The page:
CVHS staff member Nathan McCreary is more than just an AP Environmental Science teacher, he is an advisor of the Smart Environment Club and runs a book club for students during Trojan Time.
In the book club, students read and discuss the book “Feed” by M.T. Anderson. It touches on discussion topics such as technology and data, consumerism, and even some environmental issues, which is perfect for McCreary’s students.
Smart Environment Club members help out with recycling around CVHS, but their main accomplishment is the school garden. It is now in a visible space and the students are able to admire the garden and the hard work the club puts into it. “What I really like about the garden is that it’s a place for students to be physically, but also a place for them to feel involved in what happens on campus,” McCreary said.
McCreary also has a unique connection to the environment from growing up in the Oregon countryside on a 70 acre dairy farm, living in nature. His family was looking for an alternative to the more modern society of unsustainable activities, so he grew up very aware of people’s needs versus their wants, which prepared him for the issues that come up with environmental science. McCreary also thinks it is important to be aware of the environment around you and the impact you make, so he stresses that along with the unit information from the textbook in his class lectures.
“I like that we have lecture days where he explains the concepts that come from the book, so we’re not just reading the text,” said senior Autumn Adeyan.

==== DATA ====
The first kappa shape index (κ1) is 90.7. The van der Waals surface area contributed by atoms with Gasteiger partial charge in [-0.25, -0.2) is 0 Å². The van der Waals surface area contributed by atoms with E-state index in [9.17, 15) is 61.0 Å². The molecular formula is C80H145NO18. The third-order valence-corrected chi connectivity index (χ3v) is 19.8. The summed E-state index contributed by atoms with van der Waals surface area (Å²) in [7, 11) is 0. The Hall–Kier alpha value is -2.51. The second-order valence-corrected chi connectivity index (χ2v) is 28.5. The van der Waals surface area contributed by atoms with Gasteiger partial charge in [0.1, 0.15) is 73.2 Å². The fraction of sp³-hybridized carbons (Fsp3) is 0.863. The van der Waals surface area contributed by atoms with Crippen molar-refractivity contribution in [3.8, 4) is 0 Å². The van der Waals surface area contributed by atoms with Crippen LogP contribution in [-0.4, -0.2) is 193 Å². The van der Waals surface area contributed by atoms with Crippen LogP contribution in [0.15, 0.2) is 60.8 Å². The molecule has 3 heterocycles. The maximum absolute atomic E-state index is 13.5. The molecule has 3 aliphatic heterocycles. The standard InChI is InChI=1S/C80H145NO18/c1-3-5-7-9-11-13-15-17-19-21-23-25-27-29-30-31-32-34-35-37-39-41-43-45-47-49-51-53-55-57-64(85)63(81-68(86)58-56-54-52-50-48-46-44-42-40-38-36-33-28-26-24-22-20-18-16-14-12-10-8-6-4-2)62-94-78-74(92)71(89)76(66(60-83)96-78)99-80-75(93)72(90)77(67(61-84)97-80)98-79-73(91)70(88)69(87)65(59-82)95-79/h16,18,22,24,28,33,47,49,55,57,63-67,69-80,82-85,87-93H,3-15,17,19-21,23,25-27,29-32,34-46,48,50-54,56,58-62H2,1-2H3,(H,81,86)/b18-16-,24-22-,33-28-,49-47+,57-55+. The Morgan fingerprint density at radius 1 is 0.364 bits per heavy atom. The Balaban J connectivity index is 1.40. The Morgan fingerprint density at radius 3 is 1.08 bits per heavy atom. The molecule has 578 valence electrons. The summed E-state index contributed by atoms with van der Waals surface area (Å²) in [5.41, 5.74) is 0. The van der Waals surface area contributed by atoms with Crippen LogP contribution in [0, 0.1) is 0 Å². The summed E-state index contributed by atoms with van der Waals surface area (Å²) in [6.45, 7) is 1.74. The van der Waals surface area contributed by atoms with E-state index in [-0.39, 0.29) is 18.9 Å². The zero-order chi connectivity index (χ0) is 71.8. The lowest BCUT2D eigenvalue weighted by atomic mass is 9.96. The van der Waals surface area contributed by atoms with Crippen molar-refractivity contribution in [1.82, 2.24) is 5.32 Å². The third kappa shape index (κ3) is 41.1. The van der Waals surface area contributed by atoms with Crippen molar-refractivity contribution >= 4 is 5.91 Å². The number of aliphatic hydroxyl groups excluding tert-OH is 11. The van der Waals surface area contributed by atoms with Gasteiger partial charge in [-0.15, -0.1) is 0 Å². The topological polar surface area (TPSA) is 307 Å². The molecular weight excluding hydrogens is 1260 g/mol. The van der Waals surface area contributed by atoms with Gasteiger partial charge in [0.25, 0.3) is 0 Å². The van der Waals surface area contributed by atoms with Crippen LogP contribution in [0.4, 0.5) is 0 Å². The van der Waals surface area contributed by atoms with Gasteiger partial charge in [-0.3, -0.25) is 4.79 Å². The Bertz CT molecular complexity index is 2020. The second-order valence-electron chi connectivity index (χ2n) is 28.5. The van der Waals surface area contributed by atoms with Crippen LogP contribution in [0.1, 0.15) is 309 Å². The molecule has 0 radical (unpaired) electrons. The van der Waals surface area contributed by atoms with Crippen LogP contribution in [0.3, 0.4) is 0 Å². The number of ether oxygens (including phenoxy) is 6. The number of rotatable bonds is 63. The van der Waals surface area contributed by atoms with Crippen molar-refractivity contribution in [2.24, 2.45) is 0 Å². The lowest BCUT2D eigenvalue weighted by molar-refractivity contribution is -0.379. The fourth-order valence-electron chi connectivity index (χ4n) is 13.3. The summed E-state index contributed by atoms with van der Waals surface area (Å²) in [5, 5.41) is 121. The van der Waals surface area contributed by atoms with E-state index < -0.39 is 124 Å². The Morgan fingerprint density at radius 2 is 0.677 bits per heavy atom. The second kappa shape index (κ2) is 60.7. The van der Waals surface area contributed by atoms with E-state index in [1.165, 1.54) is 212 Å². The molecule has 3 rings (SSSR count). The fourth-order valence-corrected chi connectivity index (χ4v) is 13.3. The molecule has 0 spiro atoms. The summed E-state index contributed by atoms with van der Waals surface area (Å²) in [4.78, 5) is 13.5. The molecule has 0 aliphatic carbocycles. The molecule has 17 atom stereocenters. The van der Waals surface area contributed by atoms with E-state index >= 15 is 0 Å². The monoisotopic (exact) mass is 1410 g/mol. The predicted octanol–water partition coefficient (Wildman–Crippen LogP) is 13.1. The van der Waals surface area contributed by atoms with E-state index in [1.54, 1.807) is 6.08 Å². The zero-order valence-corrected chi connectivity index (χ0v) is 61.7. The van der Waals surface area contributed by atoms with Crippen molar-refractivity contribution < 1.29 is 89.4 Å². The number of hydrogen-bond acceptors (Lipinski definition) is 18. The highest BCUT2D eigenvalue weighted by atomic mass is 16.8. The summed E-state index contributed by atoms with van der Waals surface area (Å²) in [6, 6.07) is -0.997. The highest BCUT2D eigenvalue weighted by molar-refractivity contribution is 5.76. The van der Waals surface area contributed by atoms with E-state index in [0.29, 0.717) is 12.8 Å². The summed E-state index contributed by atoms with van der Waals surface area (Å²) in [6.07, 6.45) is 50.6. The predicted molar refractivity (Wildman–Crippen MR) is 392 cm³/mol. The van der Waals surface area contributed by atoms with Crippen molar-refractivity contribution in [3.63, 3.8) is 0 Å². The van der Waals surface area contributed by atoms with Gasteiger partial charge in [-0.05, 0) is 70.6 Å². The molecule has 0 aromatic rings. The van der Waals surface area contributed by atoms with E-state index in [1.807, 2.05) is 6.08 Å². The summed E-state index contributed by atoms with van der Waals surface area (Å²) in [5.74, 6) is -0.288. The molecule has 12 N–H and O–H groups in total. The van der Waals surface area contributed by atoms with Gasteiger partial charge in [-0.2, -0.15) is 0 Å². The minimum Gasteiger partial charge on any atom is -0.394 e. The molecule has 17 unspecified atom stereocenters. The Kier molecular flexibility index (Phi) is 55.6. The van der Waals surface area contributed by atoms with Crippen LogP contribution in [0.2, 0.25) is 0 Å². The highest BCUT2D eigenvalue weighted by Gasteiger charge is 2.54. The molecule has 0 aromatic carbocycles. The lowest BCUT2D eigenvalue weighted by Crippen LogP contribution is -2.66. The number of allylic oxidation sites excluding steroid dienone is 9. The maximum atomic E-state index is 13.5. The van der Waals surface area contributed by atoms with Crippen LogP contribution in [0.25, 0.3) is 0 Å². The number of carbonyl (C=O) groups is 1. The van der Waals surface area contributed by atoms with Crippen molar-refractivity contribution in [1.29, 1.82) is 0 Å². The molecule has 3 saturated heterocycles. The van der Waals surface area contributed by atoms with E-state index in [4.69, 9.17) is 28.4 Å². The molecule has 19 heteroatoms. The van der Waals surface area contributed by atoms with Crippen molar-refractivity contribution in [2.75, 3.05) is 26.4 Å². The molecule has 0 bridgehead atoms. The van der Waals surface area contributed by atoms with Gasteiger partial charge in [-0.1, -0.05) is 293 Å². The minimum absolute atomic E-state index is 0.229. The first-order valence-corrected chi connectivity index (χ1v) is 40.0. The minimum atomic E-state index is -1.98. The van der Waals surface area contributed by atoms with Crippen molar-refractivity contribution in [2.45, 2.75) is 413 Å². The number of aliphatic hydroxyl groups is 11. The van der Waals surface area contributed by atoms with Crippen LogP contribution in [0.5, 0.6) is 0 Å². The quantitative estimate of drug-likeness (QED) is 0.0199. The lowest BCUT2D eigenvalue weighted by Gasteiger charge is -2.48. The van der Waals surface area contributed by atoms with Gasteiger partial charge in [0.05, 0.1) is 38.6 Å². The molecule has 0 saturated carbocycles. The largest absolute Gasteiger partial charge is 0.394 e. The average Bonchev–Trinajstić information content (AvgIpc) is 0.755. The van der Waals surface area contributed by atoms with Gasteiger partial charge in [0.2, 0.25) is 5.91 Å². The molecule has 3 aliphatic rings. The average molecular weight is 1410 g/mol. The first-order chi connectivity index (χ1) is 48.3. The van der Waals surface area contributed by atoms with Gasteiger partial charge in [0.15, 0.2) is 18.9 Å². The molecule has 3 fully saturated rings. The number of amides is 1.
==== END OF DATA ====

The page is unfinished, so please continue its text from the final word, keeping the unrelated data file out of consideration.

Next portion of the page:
When McCreary was in high school, he was interested in teaching as a future, but shied away from it because of personal struggles and “a need for a more self-centered way of looking at life.” He wasn’t sure if he wanted to give his energy to other people, but ironically, that’s now his favorite part about being a teacher. The job is always changing and he is inspired by his students. After high school, McCreary was interested by art and creativity, so he got a degree in fine art. Later in life, he started to feel that he wanted to be in an educational environment again.
Before teaching, McCreary spent a lot of time traveling, leaving him with impactful real-world experiences that he can use to relate to what is being taught in the class. His stories can make what you are learning real, and it’s often helpful for students.
“He makes the class entertaining and a fun subject to learn,” says junior Caroline LeVans.
Teaching an AP environmental science class is definitely a challenge, but McCreary is passionate about the subject, and uses that to educate the next generation.